CAMDEN — Every Thursday, up to 10 girls from sixth to 11th grade meet at the Camden Public Library in a club called Girls Who Code. The club, a local offshoot of a national network of the same name, “allows girls to join a safe, supportive environment of peers and role models to see themselves as computer scientists.”
Before the topic of coding gets underway, the girls first get a little distracted by candy, a favorite snack.
“But it’s not just about eating candy,” said sixth grader Dana Lee. “You can make a website about candy. You can make a game online about candy.”
Candy isn’t the only topic that the girls find interesting enough to create code around. (Although club coordinator Loraine Murray has learned that delaying gratification of snacks until they’ve gotten some club business done first helps with their attention span.)
In a spreadsheet Murray did based on all of their interests, the girls listed marine life, social justice, technology, sports an activities, music and activities, among other topics to delve into in the program.
“For our younger students, we’ve got interests around puppies, kittens, video games and boy bands, whereas our older high school students focus their time around social justice issues, sustainability and college debt,” said Murray.
The club is a hive of chatter where the girls feel free to say whatever is on their mind, joke around and talk about their daily lives. Then, Murray switches their focus to a female role model.
“Every week we have a slideshow and a YouTube video about an important woman in technology,” said Murray.
This past week, the spotlight was on Haiyan Zhang, the innovation director at Microsoft Research, who also appeared on BBC’s Invention Series, Big Life’s Fix.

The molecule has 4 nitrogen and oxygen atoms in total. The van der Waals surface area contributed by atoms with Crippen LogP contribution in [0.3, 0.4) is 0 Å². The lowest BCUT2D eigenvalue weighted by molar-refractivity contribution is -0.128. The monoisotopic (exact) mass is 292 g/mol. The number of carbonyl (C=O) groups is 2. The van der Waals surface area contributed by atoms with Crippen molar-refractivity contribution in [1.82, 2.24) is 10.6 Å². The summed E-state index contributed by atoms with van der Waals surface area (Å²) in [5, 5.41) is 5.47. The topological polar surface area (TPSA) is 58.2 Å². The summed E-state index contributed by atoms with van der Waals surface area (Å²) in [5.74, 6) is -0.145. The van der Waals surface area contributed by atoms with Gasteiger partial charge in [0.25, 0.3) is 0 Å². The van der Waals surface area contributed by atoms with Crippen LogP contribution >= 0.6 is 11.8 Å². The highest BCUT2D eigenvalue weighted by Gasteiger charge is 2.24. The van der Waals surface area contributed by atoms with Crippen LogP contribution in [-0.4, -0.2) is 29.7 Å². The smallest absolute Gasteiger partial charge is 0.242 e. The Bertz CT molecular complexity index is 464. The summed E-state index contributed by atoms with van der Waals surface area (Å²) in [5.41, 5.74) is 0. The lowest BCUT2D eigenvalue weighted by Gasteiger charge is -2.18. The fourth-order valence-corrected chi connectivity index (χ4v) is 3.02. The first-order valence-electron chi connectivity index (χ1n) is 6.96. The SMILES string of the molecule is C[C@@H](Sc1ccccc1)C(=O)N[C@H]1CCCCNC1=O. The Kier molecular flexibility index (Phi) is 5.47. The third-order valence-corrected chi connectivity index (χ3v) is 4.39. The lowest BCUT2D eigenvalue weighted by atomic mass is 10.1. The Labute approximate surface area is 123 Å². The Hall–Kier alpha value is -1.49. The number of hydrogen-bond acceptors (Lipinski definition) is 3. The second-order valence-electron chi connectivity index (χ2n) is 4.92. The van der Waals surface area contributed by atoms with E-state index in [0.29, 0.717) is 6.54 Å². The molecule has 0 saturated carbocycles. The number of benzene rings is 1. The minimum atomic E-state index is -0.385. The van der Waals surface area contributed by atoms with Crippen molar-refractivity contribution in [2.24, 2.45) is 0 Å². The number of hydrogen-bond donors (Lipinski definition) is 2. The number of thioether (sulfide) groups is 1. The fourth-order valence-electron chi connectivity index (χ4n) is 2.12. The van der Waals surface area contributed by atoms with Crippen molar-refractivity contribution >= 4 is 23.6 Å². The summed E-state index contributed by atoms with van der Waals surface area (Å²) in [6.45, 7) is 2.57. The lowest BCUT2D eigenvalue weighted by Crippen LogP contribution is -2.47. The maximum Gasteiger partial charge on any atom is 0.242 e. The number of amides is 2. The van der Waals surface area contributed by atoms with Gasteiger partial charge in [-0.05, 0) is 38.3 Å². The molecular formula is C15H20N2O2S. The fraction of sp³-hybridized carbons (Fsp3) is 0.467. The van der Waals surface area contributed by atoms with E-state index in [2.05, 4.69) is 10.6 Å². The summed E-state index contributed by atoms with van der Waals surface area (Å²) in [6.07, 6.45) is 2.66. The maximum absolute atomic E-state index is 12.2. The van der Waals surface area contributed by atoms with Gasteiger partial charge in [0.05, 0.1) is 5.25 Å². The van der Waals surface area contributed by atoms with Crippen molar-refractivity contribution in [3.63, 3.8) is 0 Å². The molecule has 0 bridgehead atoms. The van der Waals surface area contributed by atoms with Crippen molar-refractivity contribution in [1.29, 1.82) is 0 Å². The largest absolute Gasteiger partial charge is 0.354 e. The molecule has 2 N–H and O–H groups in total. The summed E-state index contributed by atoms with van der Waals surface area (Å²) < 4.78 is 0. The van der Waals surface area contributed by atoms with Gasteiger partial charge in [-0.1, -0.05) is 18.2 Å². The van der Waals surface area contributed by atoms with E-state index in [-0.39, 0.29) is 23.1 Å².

“She invented a wearable watch that helps control tremors for sufferers of Parkinson’s Disease,” Murray told the girls. “She’s not just an inventor, but she’s done some really cool things that help other people.”
The club, which runs from October to April, allows the girls to collaboratively work on building a website from scratch.
“We just started the girls with basic coding last week,” said Murray. “We log into this platform called Scratch, a free online program from MIT, and the girls learn basic animation, some different vocabulary and coding techniques. Throughout the year, the girls will build upon their coding skills through Scratch and other programs, as well as work on a Community Impact Project. Thanks in large part to their sponsor Kepware, a software development company in Portland, Camden Public Library provides each girl with a laptop, so they get to work at their own pace.”
All of the girls have hobbies beyond computer science, which Murray taps into to keep the coding projects interesting.
This past September, during the Mini Maker Faire, Murray displayed a website designed by last year's Girls Who Code Club. Club member Abby Harrison, 13, was on-hand to talk about using the Jimdo platform.
“Abby and the other club members did a bunch of research on honeybee behavior, and the girls built the website, as well as also coded a couple of games within the website to play with,” said Murray.
“I came last year in the middle of last year and was the youngest and at the time, I didn’t really know a lot of coding,” said Dana Lee. “But this year, I can do a lot more and it’s fun to do computer coding here instead of being at home, doing homework.”
“I just like being around other girls like me,” echoed sixth grader Sanbatè Doshi.
“The thing I like about coding is that it’s all girls, and it’s fun and there are cookies,” said sixth grader Tigger Hearst.
So, yes, it’s back to cookies, but at least you can make a website about cookies. You can make an online game about cookies.
For more information visit: GirlsWhoCode
Kay Stephens can be reached at email@example.com
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